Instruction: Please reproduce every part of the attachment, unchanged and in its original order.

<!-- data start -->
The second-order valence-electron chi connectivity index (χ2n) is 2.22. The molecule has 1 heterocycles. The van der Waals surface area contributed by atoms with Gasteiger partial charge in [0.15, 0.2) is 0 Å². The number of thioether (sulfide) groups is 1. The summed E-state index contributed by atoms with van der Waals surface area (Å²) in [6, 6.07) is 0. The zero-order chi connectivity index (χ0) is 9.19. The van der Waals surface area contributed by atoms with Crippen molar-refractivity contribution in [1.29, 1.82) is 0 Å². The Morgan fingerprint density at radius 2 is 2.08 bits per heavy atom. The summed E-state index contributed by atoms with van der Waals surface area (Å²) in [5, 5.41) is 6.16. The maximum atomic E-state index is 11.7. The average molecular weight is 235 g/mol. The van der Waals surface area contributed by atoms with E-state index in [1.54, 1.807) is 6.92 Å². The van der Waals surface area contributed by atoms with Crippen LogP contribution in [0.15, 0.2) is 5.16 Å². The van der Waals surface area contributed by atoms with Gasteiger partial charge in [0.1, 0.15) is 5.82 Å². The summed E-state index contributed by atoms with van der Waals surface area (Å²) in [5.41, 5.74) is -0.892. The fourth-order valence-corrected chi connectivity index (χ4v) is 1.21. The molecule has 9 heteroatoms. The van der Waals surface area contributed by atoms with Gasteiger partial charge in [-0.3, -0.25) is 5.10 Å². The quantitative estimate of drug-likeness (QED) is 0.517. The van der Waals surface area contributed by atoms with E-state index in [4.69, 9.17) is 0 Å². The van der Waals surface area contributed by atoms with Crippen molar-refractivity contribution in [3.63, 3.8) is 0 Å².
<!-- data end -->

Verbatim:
The second-order valence-electron chi connectivity index (χ2n) is 2.22. The molecule has 1 heterocycles. The van der Waals surface area contributed by atoms with Gasteiger partial charge in [0.15, 0.2) is 0 Å². The number of thioether (sulfide) groups is 1. The summed E-state index contributed by atoms with van der Waals surface area (Å²) in [6, 6.07) is 0. The zero-order chi connectivity index (χ0) is 9.19. The van der Waals surface area contributed by atoms with Crippen molar-refractivity contribution in [1.29, 1.82) is 0 Å². The Morgan fingerprint density at radius 2 is 2.08 bits per heavy atom. The summed E-state index contributed by atoms with van der Waals surface area (Å²) in [5, 5.41) is 6.16. The maximum atomic E-state index is 11.7. The average molecular weight is 235 g/mol. The van der Waals surface area contributed by atoms with E-state index in [1.54, 1.807) is 6.92 Å². The van der Waals surface area contributed by atoms with Crippen LogP contribution in [0.15, 0.2) is 5.16 Å². The van der Waals surface area contributed by atoms with Gasteiger partial charge in [0.1, 0.15) is 5.82 Å². The summed E-state index contributed by atoms with van der Waals surface area (Å²) in [5.41, 5.74) is -0.892. The fourth-order valence-corrected chi connectivity index (χ4v) is 1.21. The molecule has 9 heteroatoms. The van der Waals surface area contributed by atoms with Gasteiger partial charge in [-0.3, -0.25) is 5.10 Å². The quantitative estimate of drug-likeness (QED) is 0.517. The van der Waals surface area contributed by atoms with E-state index in [4.69, 9.17) is 0 Å². The van der Waals surface area contributed by atoms with Crippen molar-refractivity contribution in [3.63, 3.8) is 0 Å².